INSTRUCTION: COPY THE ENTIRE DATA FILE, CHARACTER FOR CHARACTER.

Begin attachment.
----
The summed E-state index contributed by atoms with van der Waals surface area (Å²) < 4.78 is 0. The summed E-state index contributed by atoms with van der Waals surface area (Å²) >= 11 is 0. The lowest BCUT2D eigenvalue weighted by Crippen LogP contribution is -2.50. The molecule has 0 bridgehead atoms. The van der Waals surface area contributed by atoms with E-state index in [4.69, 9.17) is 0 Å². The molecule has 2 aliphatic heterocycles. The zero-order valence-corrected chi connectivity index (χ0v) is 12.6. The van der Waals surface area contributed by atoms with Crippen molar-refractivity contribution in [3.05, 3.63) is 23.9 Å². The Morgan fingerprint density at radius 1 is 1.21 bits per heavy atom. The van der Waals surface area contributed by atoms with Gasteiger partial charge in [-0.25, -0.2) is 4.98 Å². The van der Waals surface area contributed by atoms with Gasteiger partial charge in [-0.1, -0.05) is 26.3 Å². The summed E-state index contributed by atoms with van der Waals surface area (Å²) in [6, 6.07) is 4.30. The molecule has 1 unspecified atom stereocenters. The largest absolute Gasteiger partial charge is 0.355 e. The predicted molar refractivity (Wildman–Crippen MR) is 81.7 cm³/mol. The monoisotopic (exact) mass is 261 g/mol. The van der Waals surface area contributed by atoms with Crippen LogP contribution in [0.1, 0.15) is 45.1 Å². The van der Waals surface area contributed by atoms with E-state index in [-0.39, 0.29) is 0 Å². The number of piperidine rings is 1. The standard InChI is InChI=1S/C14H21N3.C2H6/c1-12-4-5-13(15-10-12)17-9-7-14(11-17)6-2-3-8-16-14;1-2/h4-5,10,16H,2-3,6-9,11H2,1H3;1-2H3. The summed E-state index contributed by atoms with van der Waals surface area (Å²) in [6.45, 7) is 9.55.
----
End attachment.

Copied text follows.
The summed E-state index contributed by atoms with van der Waals surface area (Å²) < 4.78 is 0. The summed E-state index contributed by atoms with van der Waals surface area (Å²) >= 11 is 0. The lowest BCUT2D eigenvalue weighted by Crippen LogP contribution is -2.50. The molecule has 0 bridgehead atoms. The van der Waals surface area contributed by atoms with E-state index in [4.69, 9.17) is 0 Å². The molecule has 2 aliphatic heterocycles. The zero-order valence-corrected chi connectivity index (χ0v) is 12.6. The van der Waals surface area contributed by atoms with Crippen molar-refractivity contribution in [3.05, 3.63) is 23.9 Å². The Morgan fingerprint density at radius 1 is 1.21 bits per heavy atom. The van der Waals surface area contributed by atoms with Gasteiger partial charge in [-0.25, -0.2) is 4.98 Å². The van der Waals surface area contributed by atoms with Gasteiger partial charge in [-0.1, -0.05) is 26.3 Å². The summed E-state index contributed by atoms with van der Waals surface area (Å²) in [6, 6.07) is 4.30. The molecule has 1 unspecified atom stereocenters. The largest absolute Gasteiger partial charge is 0.355 e. The predicted molar refractivity (Wildman–Crippen MR) is 81.7 cm³/mol. The monoisotopic (exact) mass is 261 g/mol. The van der Waals surface area contributed by atoms with Crippen LogP contribution in [0.1, 0.15) is 45.1 Å². The van der Waals surface area contributed by atoms with E-state index in [-0.39, 0.29) is 0 Å². The number of piperidine rings is 1. The standard InChI is InChI=1S/C14H21N3.C2H6/c1-12-4-5-13(15-10-12)17-9-7-14(11-17)6-2-3-8-16-14;1-2/h4-5,10,16H,2-3,6-9,11H2,1H3;1-2H3. The summed E-state index contributed by atoms with van der Waals surface area (Å²) in [6.45, 7) is 9.55.